23. grumpy realist says:

    Looks like Rick Perry can’t yet see the writing on the wall…but people in his campaign can.

  24. Andre Kenji says:

    1-) Walker is boring. He does not have a coherent vision of anything, he is always speaking with the same tone of voice.

    2-) Trump is right that Walker´s Wisconsin is not doing well.

  25. michael reynolds says:

    @MarkedMan: @Davebo:

    Yeah, yeah, yeah, exactly what you all told me 8 years ago when I said the opposition to Obama was simple racism dressed up with a lot of policy b.s..

    And now you’re all singing from my hymnal.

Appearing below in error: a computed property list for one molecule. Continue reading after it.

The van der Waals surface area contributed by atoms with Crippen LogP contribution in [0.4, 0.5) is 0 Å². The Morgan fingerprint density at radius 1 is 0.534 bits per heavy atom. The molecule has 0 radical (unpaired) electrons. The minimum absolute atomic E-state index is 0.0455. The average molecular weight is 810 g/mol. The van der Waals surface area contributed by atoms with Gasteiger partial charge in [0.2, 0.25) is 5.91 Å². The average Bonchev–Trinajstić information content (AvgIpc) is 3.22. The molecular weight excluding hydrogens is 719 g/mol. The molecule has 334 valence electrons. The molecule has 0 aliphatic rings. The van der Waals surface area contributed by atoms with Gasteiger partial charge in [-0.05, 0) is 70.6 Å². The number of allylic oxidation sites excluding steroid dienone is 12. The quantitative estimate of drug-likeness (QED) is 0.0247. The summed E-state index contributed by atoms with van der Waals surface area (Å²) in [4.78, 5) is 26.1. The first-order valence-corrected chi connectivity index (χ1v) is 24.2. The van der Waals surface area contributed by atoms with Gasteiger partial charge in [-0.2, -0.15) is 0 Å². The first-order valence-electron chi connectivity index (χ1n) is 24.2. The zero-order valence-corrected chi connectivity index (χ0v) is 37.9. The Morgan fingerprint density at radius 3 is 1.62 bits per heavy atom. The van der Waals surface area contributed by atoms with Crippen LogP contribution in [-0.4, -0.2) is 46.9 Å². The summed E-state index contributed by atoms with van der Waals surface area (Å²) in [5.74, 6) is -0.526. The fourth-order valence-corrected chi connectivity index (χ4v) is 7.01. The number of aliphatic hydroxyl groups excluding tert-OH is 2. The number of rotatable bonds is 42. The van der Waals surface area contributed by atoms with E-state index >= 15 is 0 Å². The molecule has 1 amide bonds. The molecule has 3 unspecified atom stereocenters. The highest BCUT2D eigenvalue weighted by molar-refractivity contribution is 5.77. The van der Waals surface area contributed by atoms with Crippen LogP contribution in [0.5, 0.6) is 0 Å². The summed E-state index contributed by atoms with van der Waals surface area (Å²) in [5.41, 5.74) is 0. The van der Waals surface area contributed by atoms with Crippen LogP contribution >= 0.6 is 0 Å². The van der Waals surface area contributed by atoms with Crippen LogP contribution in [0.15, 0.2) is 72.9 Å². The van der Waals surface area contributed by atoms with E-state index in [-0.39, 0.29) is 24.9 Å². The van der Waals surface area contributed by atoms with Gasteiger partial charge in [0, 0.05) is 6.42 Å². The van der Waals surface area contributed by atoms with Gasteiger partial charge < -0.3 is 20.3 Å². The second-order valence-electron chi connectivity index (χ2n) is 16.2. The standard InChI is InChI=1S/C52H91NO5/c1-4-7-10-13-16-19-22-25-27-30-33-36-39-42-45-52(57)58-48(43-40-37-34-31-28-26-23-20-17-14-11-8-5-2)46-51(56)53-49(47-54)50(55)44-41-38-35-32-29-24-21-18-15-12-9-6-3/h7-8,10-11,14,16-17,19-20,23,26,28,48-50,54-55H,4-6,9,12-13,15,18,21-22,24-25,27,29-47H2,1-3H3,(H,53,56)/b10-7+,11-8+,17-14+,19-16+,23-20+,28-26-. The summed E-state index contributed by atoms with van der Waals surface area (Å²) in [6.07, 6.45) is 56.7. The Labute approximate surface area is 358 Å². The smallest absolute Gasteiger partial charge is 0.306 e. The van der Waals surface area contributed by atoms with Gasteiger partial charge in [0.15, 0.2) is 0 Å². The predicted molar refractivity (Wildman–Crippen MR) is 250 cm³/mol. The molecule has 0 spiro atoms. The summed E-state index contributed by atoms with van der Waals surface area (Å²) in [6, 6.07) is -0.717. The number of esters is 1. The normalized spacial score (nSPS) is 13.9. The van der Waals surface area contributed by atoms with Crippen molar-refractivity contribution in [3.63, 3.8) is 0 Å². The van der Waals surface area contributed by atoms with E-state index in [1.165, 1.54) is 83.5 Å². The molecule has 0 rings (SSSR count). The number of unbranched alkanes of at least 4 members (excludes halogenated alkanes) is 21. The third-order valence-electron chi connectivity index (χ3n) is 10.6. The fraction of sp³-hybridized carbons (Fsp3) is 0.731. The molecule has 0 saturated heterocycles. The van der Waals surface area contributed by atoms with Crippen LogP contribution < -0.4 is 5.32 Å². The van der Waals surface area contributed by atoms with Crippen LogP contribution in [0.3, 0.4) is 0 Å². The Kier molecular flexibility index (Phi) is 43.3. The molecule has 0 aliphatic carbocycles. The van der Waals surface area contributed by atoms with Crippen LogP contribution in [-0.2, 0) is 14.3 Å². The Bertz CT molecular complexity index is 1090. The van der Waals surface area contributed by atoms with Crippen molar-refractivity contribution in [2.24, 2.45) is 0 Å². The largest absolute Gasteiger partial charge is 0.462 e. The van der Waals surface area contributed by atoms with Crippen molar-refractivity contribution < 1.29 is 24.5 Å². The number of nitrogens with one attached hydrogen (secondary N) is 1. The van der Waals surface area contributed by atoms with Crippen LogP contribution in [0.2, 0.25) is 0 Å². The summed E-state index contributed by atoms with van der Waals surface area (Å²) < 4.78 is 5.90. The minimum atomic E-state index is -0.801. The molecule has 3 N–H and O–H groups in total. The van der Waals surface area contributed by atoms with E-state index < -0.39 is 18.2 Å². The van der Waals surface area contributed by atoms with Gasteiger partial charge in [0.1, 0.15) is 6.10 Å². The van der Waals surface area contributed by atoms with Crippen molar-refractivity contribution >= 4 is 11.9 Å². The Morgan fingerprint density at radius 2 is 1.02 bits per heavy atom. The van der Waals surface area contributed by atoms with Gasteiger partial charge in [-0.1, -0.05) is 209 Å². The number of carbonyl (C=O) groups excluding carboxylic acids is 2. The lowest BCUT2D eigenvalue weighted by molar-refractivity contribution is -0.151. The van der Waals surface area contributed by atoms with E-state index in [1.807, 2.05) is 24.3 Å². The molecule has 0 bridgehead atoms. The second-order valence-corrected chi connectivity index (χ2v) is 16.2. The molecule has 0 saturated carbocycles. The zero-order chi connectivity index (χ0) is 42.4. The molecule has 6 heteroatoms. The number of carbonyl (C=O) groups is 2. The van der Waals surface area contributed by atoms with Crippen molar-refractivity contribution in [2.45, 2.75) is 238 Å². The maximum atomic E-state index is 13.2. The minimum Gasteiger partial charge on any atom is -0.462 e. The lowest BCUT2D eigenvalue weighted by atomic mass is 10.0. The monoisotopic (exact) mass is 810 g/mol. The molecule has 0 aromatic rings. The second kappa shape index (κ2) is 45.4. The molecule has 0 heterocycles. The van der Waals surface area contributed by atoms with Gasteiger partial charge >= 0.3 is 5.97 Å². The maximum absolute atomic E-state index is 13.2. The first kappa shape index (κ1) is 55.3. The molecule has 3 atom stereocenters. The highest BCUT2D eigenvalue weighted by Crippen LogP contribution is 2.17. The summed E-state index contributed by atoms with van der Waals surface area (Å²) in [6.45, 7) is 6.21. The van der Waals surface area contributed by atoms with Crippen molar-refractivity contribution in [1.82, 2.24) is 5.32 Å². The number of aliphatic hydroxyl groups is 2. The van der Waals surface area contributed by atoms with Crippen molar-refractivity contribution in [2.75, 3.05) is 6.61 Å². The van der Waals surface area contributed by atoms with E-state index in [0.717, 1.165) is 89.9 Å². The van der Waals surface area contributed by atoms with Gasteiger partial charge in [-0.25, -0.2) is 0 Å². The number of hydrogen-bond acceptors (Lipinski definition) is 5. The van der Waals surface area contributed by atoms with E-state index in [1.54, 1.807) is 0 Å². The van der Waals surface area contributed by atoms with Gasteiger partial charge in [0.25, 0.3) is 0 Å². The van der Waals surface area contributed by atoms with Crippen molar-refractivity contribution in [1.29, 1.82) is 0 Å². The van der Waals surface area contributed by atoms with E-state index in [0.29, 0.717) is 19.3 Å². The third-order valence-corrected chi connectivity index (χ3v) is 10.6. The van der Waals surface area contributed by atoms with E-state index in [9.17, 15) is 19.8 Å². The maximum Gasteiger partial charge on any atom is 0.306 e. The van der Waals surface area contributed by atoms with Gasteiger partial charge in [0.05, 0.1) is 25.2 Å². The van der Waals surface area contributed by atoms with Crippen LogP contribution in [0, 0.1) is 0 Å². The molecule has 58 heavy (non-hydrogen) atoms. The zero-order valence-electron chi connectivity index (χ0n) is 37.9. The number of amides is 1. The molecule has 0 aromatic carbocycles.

I really don’t mean to be an arrogant a-hole, but sometimes the smug engineers and the poli-sci majors and the computer scientists and the rest of the STEM folk really ought to consider listening to the “artist” because that’s what we do, we silly, hyperbolic liberal arts folk, we see things a bit earlier. We are the canaries in the coal mine.

    Did I not tell you all that the Tea Party was nothing but the Jesus wing of the GOP? Did you not all tell me I was over the top? And was I not right?

    Did I not tell you that the GOP was disconnecting from consensual reality, and did you not all tell me I was over the top, hyperbolic, blah blah blah? And was I not right?

    Did I not tell you that the new GOP was not about policy but about white panic, emotion, rage? Do you think Trump is the front runner because of his policy positions? Or do you think now maybe I was right?

    Did I not tell you the GOP was flirting with fascism, and did you not etc…?